Featured Resume Example: News Reporter

News Reporter


Address: City, State, Zip Code
Phone: 000-000-0000
E-Mail: email@email.com


Effective news reporter driven to find breaking news stories and deliver factual and engaging reports. Proficient in newswriting and on-camera appearances. Dedicated professional highly skilled in handling tense situations with poise and charisma.


News Reporter
08/2015 to Current
Company Name, City, State

  • Write, edit and produce over 15 stories each week for multiple platforms, including internet and digital channels.
  • Deliver live reports up to five times a week from site of event and from mobile broadcast unit.
  • Respond to emergencies and breaking news stories with strong sense of urgency, at any hour of the day

04/2011 to 07/2015
Company Name, City, State

  • Pursued and developed stories independently and for assignment, covering a wide range of topics including politics, crimes and sports.
  • Wrote pieces and news stories for online publication, coordinating images and layout to deliver proper presentation.
  • Delivered live reports, conducted interviews, and obtained information on specified topics.

Intern News Reporter
06/2010 to 03/2011
Company Name, City, State

  • Presented news by researching, developing and covering field news events
  • Generated, produced and delivered special reports and communicated in community events behalf of station.
  • Identified and secured multiple information sources for each story to provide accurate, credible news coverage.


  • Newswriting
  • AP editing knowledge
  • Photojournalism
  • Communication
  • Investigating
  • Organization
  • Story pitching
  • Time management


Bachelor of Arts: Journalism, Broadcast
City, State

Top 4 Characteristics of a Best-in-Class News Reporter Resume

  1. Summary In a few crisp sentences, highlight strengths and work experience that match up with the job description. For example, if the job emphasizes using social platforms to share content, you could write: “Creative and hardworking news reporter with five years’ experience in developing stories and disseminating them using social media.”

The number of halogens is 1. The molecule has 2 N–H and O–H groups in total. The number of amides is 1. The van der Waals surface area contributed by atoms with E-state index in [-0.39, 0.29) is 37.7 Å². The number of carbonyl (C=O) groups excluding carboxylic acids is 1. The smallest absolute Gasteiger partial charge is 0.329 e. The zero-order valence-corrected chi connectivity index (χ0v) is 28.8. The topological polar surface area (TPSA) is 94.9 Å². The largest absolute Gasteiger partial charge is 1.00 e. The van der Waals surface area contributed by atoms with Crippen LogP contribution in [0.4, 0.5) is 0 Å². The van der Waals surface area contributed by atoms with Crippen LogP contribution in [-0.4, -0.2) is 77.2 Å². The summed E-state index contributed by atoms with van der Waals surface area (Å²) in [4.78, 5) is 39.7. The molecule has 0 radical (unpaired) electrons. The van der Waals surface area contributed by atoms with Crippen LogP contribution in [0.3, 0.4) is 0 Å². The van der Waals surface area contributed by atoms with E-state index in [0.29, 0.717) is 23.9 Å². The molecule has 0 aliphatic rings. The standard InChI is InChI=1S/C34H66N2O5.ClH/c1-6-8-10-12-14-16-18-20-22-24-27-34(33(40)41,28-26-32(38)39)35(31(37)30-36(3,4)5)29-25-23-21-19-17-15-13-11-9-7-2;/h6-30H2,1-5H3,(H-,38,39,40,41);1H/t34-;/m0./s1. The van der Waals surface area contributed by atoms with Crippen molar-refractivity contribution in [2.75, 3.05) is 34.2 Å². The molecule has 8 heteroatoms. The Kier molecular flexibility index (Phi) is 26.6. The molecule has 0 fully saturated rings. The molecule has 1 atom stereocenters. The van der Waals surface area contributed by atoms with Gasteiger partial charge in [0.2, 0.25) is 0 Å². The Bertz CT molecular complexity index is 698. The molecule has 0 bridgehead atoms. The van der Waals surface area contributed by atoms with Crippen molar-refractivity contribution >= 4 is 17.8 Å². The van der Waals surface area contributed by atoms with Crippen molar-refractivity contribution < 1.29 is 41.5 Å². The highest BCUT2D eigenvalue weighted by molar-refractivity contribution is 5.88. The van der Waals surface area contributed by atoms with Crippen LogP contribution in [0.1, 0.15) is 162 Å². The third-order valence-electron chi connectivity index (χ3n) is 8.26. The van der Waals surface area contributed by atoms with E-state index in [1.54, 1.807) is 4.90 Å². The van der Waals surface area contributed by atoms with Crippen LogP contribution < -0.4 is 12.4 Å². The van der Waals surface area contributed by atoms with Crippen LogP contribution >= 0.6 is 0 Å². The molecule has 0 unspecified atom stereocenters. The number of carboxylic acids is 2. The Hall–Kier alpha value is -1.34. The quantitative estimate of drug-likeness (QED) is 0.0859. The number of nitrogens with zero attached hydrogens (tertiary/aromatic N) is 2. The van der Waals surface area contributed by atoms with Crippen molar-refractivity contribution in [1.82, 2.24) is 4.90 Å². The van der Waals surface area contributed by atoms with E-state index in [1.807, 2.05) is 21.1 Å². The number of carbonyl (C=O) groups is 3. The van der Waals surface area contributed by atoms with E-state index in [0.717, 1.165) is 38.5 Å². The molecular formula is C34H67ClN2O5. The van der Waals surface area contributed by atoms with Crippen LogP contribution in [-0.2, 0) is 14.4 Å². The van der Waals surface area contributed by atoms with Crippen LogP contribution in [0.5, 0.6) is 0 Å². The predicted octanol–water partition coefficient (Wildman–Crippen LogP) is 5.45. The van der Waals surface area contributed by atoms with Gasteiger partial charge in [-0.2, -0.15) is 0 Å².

2. Skills Break this section into categories: professional skills, such as knowledge of content management systems and video platforms, or knowledge of specialized subjects (e.g., sports, or city hall politics), and soft skills such as excellent communication, time management or decision-making.
  3. Work History Rather than listing all your daily responsibilities in previous jobs, focus on work achievements that communicate your versatility and experience. For example: “Reported on a variety of topics for evening newscasts, including parenting, local crime and human interest stories.”
  4. Education Include your top academic achievement (e.g., bachelor’s or associate degree in journalism or mass communication), along with any additional certifications or coursework in related areas, such as a Graduate Certificate in Broadcast Journalism.

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Do’s and Don’ts for Your Resume

  • DO proofread your resume before submitting it. In news reporting, a good editing eye is critical — and the same goes for your resume. Review your document a few times before you send it in, making sure it’s free of grammatical mistakes or spelling mistakes. This is also your chance to confirm that the information you’ve included is correct and accurate. If you use our Resume Builder to create your resume, our built-in tools will scan your document for these issues.
  • DO include vital soft skills in your resume. Soft skills are just as important as professional skills when it comes to reporting. Feature traits such as strong attention to detail, a professional demeanor and delivery, a strong work ethic, and the ability to perform well in a fast-paced environment. Use your summary and work experience sections to give examples of how you’ve used these skills (e.g., “Generated and produced seven news stories a week in fast-paced radio environment”).
  • DO quantify your achievements. Using numbers and stats to describe your achievements sets you apart from other job candidates, and also gives employers a better idea of how effective you can be. For example: “Conducted 15+ live interviews a week of city government officials” or “Published 7+ stories and feature articles a week on deadline for news website with 500,000-member subscription base.”
  • DON’T make your resume too long. Since most hiring managers spend only a few seconds reviewing a resume, keep yours concise and brief — two pages at most. Avoid unnecessary details, and concentrate on achievements and skills that fit what the potential job needs. Just as with our resume examples, limit your work experience section to the last 10 years, and use punchy phrases and bullet points instead of long sentences.